Having battled challenges on and off the field throughout his career, our Titan sets an example for a generation to follow
For a long time whenever a conversation about India at the ICC Men’s Cricket World Cup 2023 ensued, it revolved around the Virat Kohlis’, the Rohit Sharmas’, the Jaspirt Bumrahs’ and the Hardik Pandyas’. But over the past month, Mohammad Shami went about making a name for himself with some splendid performances that saw India give their fans some memorable moments to cherish.
Having sat out of the opening four matches, our bowling spearhead was included in the playing XI for the New Zealand tie in place of our captain Hardik Pandya, who missed the encounter due to an injury. Shami was on the money against New Zealand and returned with the figures of five for 54, his second World Cup fifer.
What followed was a top draw show against the then reigning champions England. While our Titan produced a beauty on a sluggish surface to help Team India defend a modest total, the performance also saw him bring up his 40th wicket at the World Cup – the fastest to reach the feat (13 innings), and only the third Indian to reach the milestone after Zaheer Khan and Javagal Srinath.
And from there on, there was no looking back.
Against Sri Lanka, Shami was breathing fire and notched up another five-wicket haul (5-18) helping warp up the Lankans for 55 in under 20 overs. But it was in the semi-final that he brought his experience to the fore. Having sent the openers packing in the powerplay, India was looking set for another handsome win when Kane Williamson and Daryl Mitchell looked to spoil the party and took the attack to the Indians with their timely knocks.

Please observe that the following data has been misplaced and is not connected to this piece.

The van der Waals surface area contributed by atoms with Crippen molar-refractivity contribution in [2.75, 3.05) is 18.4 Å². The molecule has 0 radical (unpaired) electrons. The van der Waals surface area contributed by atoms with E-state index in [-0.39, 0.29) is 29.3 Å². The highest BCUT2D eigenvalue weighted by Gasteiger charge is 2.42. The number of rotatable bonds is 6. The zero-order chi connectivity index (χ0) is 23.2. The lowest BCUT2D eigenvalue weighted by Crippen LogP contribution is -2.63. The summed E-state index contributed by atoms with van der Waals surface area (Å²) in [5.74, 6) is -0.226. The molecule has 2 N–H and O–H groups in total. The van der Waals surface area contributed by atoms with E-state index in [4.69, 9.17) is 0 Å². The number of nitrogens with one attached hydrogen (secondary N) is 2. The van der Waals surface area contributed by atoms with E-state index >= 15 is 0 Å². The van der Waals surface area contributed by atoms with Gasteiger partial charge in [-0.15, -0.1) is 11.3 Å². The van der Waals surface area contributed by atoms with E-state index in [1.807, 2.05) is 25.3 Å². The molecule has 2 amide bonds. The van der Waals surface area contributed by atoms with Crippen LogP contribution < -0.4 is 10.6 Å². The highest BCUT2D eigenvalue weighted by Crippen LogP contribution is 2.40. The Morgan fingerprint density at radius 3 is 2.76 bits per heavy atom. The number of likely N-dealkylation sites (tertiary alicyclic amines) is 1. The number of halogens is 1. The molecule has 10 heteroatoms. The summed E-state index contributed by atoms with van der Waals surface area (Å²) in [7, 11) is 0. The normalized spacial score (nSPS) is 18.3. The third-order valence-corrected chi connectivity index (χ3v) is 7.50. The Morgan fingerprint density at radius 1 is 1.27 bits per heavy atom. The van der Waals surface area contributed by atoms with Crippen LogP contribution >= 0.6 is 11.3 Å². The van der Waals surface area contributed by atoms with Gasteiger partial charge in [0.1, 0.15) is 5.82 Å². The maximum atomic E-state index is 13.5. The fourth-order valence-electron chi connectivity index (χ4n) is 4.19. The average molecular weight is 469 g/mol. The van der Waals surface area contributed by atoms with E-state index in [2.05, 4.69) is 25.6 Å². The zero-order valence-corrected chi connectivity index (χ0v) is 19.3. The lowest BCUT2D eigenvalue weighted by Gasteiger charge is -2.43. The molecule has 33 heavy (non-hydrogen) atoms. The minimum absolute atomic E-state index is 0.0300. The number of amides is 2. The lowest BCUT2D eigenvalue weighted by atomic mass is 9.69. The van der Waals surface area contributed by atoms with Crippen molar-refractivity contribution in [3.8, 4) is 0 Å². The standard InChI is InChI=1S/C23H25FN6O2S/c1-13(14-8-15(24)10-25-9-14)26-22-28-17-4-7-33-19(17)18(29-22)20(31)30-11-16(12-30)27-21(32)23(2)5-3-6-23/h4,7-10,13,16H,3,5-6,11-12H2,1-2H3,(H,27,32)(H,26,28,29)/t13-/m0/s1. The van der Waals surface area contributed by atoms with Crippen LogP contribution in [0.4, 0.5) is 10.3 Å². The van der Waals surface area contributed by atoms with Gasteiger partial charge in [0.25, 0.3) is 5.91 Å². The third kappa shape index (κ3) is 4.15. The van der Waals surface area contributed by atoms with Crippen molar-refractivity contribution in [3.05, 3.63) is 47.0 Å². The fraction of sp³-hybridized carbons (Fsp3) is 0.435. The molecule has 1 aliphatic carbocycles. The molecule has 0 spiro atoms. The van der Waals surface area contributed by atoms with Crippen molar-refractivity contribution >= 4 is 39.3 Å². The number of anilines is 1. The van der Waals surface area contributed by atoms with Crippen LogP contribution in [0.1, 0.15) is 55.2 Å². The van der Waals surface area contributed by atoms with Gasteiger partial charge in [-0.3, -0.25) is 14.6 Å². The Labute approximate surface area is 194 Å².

While Williamson was cautious and anchored the innings well, Mitchell was destructure-in-chief. With none of the front-line bowlers standing a chance against the two, the Indian captain turned to Shami in the 33rd over. And the man responded in fine fashion to dismiss Williamson and then followed it up with Tom Latham’s wicket to break the Kiwi spirit. Shami ended the match with figures of seven for 57, the best by an Indian in ODI cricket.
Unlike the greats before him, Shami’s run to the top has been anything but easy. But it’s his approach to cricket and life that sets the man from Bengal apart. Be it him playing with an injured knee at the 2015 World Cup or the 10 months of rehabilitation that followed – he returned with a magical performance Down Under – or the lows off the field a few years ago, our Titan has never shied away from a challenge and fought his adversaries like a rock.
With India looking at a hectic winter season, Shami’s form will help the team ooze confidence as they look to conquer new territories with their fearless brand of cricket.